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Diversity, Equity, and Inclusivity: Campus & Workplace Diversity

Campus and workplace diversity resources banner. Image of racially diverse group of people sitting around a table raising their hands. Picture by Christina @ wocintechchat.com on Unsplash

Understanding Campus & Workplace Diversity

Diversity in Higher Education:  "Diversity within higher education refers to the inclusion of multiple and varied perspectives as well as the inclusion of individuals representing those perspectives at all levels within a college or university."

       Gasman M. (2010) Diversity in Higher Education. In: Clauss-Ehlers C.S. (eds) 
Encyclopedia of Cross-Cultural School Psychology. Springer, Boston, MA.

 

Faculty Diversity: "Race, ethnicity, and gender are the most common characteristics that institutions observe in order to measure faculty diversity. Individuals from various minority or racial/ethnic groups (e.g., American Indian/Alaskan Native, Asian/Pacific Islander, African American, and Hispanic) comprise nearly 30 percent of the population but account for only 15 percent of the professoriate. While females constitute 51 percent of the population; their representation in academe is 45 percent. An even broader approach to faculty diversity involves age, socioeconomic background, national origin, sexual orientation, and diverse learning styles and opinions.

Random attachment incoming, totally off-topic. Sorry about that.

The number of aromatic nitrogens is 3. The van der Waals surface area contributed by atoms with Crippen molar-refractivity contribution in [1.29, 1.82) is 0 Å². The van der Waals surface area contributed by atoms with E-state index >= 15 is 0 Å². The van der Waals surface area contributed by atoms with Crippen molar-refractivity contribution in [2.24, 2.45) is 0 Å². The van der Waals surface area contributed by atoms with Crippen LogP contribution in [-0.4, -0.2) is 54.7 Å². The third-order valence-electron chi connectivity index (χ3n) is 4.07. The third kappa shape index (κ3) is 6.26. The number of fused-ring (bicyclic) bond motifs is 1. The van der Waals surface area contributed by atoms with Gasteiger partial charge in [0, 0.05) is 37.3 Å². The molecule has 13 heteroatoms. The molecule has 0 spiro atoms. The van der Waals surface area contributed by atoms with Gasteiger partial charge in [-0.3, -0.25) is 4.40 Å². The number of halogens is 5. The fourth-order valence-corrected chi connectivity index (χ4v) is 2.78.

Higher education institutions are generally concerned with structural diversity, which is the numerical representation of women and people of different racial and ethnic groups. Research confirms that institutions desiring to improve the campus climate for diversity must first increase the structural diversity of the institution. Increasing the structural diversity provides a "critical mass" of individuals from diverse social and cultural backgrounds who interact across racial/ethnic and gender groups. However, improving structural diversity alone will not enhance the environment that faculty encounter. Institutions must take steps to transform the psychological and behavioral climate if faculty diversity and all that it encompasses is to be achieved. For example, the diversity of thought and scholarship includes building a group of faculty with different opinions who work within competing paradigms and whose differences serve to foster intellectual growth." 

Johnson, Barbara and Kyle Scafide. "Faculty Diversity." Encyclopedia of Education, edited by James W. Guthrie,
2nd ed., vol. 3, Macmillan Reference USA, 2002, pp. 775-779. Gale eBooks.

Resources on Campus & Workplace Diversity

Resources on Campus Diversity